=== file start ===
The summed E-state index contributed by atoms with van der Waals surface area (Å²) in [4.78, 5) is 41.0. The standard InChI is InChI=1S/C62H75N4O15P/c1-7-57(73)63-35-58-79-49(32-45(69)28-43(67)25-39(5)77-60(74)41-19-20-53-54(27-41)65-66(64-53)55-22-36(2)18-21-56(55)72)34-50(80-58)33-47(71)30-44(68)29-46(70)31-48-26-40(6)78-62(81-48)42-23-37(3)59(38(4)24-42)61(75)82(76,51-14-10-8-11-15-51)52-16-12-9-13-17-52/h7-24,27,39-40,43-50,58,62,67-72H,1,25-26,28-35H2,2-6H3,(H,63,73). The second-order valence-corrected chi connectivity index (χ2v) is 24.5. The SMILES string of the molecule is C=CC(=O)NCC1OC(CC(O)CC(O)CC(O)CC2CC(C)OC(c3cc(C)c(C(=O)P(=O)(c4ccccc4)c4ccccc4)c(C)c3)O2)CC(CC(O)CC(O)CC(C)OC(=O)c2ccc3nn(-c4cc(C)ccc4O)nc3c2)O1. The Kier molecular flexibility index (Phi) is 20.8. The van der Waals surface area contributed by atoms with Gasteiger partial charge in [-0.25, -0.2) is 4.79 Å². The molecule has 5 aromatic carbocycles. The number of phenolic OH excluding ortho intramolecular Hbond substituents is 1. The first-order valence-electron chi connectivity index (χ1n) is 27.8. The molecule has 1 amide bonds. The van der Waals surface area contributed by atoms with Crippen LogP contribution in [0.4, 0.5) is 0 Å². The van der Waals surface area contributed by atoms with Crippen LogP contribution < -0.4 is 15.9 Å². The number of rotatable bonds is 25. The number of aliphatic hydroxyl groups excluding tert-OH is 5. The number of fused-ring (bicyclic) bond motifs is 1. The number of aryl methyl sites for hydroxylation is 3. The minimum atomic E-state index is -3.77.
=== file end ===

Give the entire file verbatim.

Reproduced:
The summed E-state index contributed by atoms with van der Waals surface area (Å²) in [4.78, 5) is 41.0. The standard InChI is InChI=1S/C62H75N4O15P/c1-7-57(73)63-35-58-79-49(32-45(69)28-43(67)25-39(5)77-60(74)41-19-20-53-54(27-41)65-66(64-53)55-22-36(2)18-21-56(55)72)34-50(80-58)33-47(71)30-44(68)29-46(70)31-48-26-40(6)78-62(81-48)42-23-37(3)59(38(4)24-42)61(75)82(76,51-14-10-8-11-15-51)52-16-12-9-13-17-52/h7-24,27,39-40,43-50,58,62,67-72H,1,25-26,28-35H2,2-6H3,(H,63,73). The second-order valence-corrected chi connectivity index (χ2v) is 24.5. The SMILES string of the molecule is C=CC(=O)NCC1OC(CC(O)CC(O)CC(O)CC2CC(C)OC(c3cc(C)c(C(=O)P(=O)(c4ccccc4)c4ccccc4)c(C)c3)O2)CC(CC(O)CC(O)CC(C)OC(=O)c2ccc3nn(-c4cc(C)ccc4O)nc3c2)O1. The Kier molecular flexibility index (Phi) is 20.8. The van der Waals surface area contributed by atoms with Gasteiger partial charge in [-0.25, -0.2) is 4.79 Å². The molecule has 5 aromatic carbocycles. The number of phenolic OH excluding ortho intramolecular Hbond substituents is 1. The first-order valence-electron chi connectivity index (χ1n) is 27.8. The molecule has 1 amide bonds. The van der Waals surface area contributed by atoms with Crippen LogP contribution in [0.4, 0.5) is 0 Å². The van der Waals surface area contributed by atoms with Crippen LogP contribution < -0.4 is 15.9 Å². The number of rotatable bonds is 25. The number of aliphatic hydroxyl groups excluding tert-OH is 5. The number of fused-ring (bicyclic) bond motifs is 1. The number of aryl methyl sites for hydroxylation is 3. The minimum atomic E-state index is -3.77.